Here we have the two disciples, troubled by the death of Jesus, who met and invited a stranger to break bread with them. Only after breaking bread do they recognize Christ and do the Biblical equivalent of slapping themselves on the forehead.
Now, what I want to know is how these disciples didn't recognize Jesus! You'd think He would've been a pretty noticeable guy.
But that's just it - we, the modern-day disciples, confused by the very real worries of daily life, are unable to see Christ, even though He's right here. So what's stopping us from opening our eyes, seeing Christ, and saying good-bye to doubt?
Trust in God. Or rather, the lack of trust! We often hear this phrase and it seems deceptively straightforward, but what does it really mean?
Let's go back to those disciples. They trusted neither Christ's own promise of resurrection nor the stories of the women who had just visited the empty tomb.
Only after they see Him at the end do they realize that despite their doubt, their "hearts burned within" them as He spoke to them!
Focus on that last part for a second - their hearts were telling them the truth, but they didn't listen! How often do we feel our hearts leading us somewhere, but ignore it because it isn't rational or because we just don't believe it? It's that very rationalization - that doubt - that causes us to be blind to the promises Christ offers.
God uses the desires of our hearts - in fact, He placed them within us - to call us to the places that will make us the most happy. We can develop trust through a combination of awareness in identifying our deep desires and the courage to act upon those "gut instincts" that we've identified.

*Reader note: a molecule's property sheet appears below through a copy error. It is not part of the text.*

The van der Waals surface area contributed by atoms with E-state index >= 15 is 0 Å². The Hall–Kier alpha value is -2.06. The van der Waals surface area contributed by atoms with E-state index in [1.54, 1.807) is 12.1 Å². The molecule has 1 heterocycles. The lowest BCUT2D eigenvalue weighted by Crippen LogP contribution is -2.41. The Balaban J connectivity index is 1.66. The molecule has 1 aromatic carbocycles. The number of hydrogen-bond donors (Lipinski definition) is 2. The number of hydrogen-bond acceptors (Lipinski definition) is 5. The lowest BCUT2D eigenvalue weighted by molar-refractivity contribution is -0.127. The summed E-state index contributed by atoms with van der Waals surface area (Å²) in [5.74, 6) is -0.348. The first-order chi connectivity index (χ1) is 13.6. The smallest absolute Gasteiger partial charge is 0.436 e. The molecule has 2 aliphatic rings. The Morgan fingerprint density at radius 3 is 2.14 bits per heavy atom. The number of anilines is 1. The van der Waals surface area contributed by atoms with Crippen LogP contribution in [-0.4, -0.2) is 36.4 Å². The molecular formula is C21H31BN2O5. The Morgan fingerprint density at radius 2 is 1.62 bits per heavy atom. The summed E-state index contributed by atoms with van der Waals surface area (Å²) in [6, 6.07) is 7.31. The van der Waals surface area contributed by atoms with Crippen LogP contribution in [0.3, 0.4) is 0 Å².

These instincts guide us, even if we cannot logically make sense of our choice. If we first listen and then take action, we are embodying trust in God.
Then our lives will not be built upon an irrational, passive dependence upon God, but rather upon carefully discerned action that stems from a burning call deep within our hearts.
Simple? Hardly. So what are we to do when life throws us another curveball?
Here's where I slap myself on the forehead.
The answer is clear! Christ gave it to the disciples and it resolved their doubt, just as he offers us that same answer: the Eucharist. When Christ "took the bread, said the blessing, broke it, and gave it to them," the disciples finally recognized Him.
It was Christ in the Eucharist that released the disciples from their doubt and we're lucky enough to have that same opportunity. Combined with prayer and reflection, Christ gives us the courage to act upon our deepest desires.
The preparation for and reception of the Eucharist strengthens us even more. Through all of this, Christ can and will free us from doubt and enable us to live fully, with hearts on fire.
Carolyn Averill is a University of Wisconsin-Madison junior majoring in history and European studies. She serves St. Paul's as an undergraduate peer minister.
St. Paul's Web site is www.stpaulscc.org
Diocese of Madison, The Catholic Herald
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